The focus must be on stopping the run and keeping Murray in the pocket. Mix and match coverages and try to confuse him in the passing game. The good news is this should be a similar game plan to what the Giants did in Seattle. The bad news is that LB Blake Martinez and CB Darnay Holmes are “questionable” for the game. The Giants need both to play.
NEW YORK GIANTS ON SPECIAL TEAMS
I’m not sure what is going on with the Giants special teams all of the sudden, but a Giants team that is encumbered with an offense that struggles to score 20 points simply cannot afford to have repeated major breakdowns on special teams. New York escaped the last two games despite bad special teams play. But they are playing with fire if the don’t turn it around. It’s time to return to this being asset for us.
FROM THE COACH’S MOUTH
Defensive Coordinator Patrick Graham on Kyler Murray: “Murray is true speed. When I’m talking to the players, true speed. Not fast, not quick, we’re dealing with true speed. Any mistake, it can be a touchdown at any given moment. That’s what you’re dealing with, with this guy. Whether it’s the run game or the passing game, he can get away from you and then get the ball down the field. That’s what I mean by true speed and the ability to score a touchdown at any point on the field. He’s pretty dynamic. We have a big challenge ahead of us.”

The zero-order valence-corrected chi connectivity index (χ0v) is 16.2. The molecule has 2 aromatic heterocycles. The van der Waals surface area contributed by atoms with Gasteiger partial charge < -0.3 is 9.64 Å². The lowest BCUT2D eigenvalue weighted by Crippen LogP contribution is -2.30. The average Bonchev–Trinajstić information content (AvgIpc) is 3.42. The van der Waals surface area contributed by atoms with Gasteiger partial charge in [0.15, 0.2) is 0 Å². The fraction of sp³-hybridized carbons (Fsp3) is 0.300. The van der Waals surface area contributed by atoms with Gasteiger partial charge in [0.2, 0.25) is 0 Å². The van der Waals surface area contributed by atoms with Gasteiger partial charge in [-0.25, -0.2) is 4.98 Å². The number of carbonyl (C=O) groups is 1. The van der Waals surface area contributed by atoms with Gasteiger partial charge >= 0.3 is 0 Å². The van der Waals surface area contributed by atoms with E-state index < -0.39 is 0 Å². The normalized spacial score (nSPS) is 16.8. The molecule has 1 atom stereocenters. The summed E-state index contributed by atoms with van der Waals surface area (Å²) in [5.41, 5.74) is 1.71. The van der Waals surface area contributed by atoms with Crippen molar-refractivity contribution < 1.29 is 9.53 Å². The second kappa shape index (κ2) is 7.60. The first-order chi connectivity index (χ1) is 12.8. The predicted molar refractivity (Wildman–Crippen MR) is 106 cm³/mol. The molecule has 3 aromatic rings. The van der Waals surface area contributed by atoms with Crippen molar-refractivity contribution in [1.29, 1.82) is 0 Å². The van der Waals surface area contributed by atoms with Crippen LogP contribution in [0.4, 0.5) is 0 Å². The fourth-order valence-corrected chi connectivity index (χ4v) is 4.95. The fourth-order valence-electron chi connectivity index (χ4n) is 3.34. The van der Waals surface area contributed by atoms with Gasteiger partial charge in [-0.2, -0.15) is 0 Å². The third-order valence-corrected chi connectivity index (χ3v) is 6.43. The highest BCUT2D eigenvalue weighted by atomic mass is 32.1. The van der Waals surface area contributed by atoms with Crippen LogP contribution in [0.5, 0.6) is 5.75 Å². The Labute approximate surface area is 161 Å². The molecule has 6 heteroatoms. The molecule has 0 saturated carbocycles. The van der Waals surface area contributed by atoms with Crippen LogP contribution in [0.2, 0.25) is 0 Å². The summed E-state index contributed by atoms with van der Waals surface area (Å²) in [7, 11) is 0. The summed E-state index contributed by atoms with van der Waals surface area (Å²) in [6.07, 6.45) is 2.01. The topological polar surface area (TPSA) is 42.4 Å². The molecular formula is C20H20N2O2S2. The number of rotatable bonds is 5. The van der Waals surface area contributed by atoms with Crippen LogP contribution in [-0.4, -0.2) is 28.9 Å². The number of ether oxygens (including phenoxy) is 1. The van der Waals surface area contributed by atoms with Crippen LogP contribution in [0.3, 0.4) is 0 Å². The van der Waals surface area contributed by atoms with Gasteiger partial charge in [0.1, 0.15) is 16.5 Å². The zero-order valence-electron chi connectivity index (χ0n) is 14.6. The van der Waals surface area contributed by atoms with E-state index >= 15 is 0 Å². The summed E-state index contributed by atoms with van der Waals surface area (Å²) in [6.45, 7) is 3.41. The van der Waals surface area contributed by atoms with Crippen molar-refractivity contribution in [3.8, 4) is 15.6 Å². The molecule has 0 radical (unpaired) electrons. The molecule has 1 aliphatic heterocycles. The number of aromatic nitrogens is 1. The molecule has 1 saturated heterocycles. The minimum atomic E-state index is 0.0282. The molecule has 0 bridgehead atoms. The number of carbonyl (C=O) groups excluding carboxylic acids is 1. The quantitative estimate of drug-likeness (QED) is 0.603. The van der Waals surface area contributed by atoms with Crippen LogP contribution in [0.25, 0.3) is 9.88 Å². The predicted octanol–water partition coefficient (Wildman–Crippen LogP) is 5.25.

THE FINAL WORD
Heading into last week’s game, I figured the best the Giants could do over the course of the upcoming two games was lose to Seattle, but beat Arizona. Beating Seattle took a lot of immediate pressure off until Washington upset Pittsburgh. Despite the fact that the Giants have won four in a row and Arizona has lost three in a row, this is clearly a very dangerous game for the Giants. The Cardinals are desperate. I just can’t see New York escaping with a win unless they score more than 20 points. They can do that, but it’s been a challenge for them all year. Again, my emphasis would be running the ball. This will help control the clock and keep Arizona off of the field. But can New York stop Arizona from running the ball? This might be one of those rare games that ends before 4PM.